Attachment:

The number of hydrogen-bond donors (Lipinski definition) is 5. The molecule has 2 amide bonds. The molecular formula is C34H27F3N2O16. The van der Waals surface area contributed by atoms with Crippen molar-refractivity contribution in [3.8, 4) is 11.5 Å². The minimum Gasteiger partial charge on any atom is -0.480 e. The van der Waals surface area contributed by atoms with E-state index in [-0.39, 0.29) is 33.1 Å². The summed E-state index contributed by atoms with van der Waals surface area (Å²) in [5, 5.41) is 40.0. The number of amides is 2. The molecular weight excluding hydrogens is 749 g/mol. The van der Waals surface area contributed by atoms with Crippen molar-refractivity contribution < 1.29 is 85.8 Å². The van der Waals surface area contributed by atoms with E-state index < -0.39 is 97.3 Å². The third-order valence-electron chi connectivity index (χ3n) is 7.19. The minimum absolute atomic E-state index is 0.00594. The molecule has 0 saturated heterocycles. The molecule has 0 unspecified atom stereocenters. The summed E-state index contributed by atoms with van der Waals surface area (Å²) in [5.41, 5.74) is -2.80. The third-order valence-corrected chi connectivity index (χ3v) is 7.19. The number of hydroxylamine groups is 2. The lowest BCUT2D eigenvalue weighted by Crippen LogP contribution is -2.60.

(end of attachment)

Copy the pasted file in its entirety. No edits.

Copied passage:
The number of hydrogen-bond donors (Lipinski definition) is 5. The molecule has 2 amide bonds. The molecular formula is C34H27F3N2O16. The van der Waals surface area contributed by atoms with Crippen molar-refractivity contribution in [3.8, 4) is 11.5 Å². The minimum Gasteiger partial charge on any atom is -0.480 e. The van der Waals surface area contributed by atoms with E-state index in [-0.39, 0.29) is 33.1 Å². The summed E-state index contributed by atoms with van der Waals surface area (Å²) in [5, 5.41) is 40.0. The number of amides is 2. The molecular weight excluding hydrogens is 749 g/mol. The van der Waals surface area contributed by atoms with Crippen molar-refractivity contribution < 1.29 is 85.8 Å². The van der Waals surface area contributed by atoms with E-state index < -0.39 is 97.3 Å². The third-order valence-electron chi connectivity index (χ3n) is 7.19. The minimum absolute atomic E-state index is 0.00594. The molecule has 0 saturated heterocycles. The molecule has 0 unspecified atom stereocenters. The summed E-state index contributed by atoms with van der Waals surface area (Å²) in [5.41, 5.74) is -2.80. The third-order valence-corrected chi connectivity index (χ3v) is 7.19. The number of hydroxylamine groups is 2. The lowest BCUT2D eigenvalue weighted by Crippen LogP contribution is -2.60.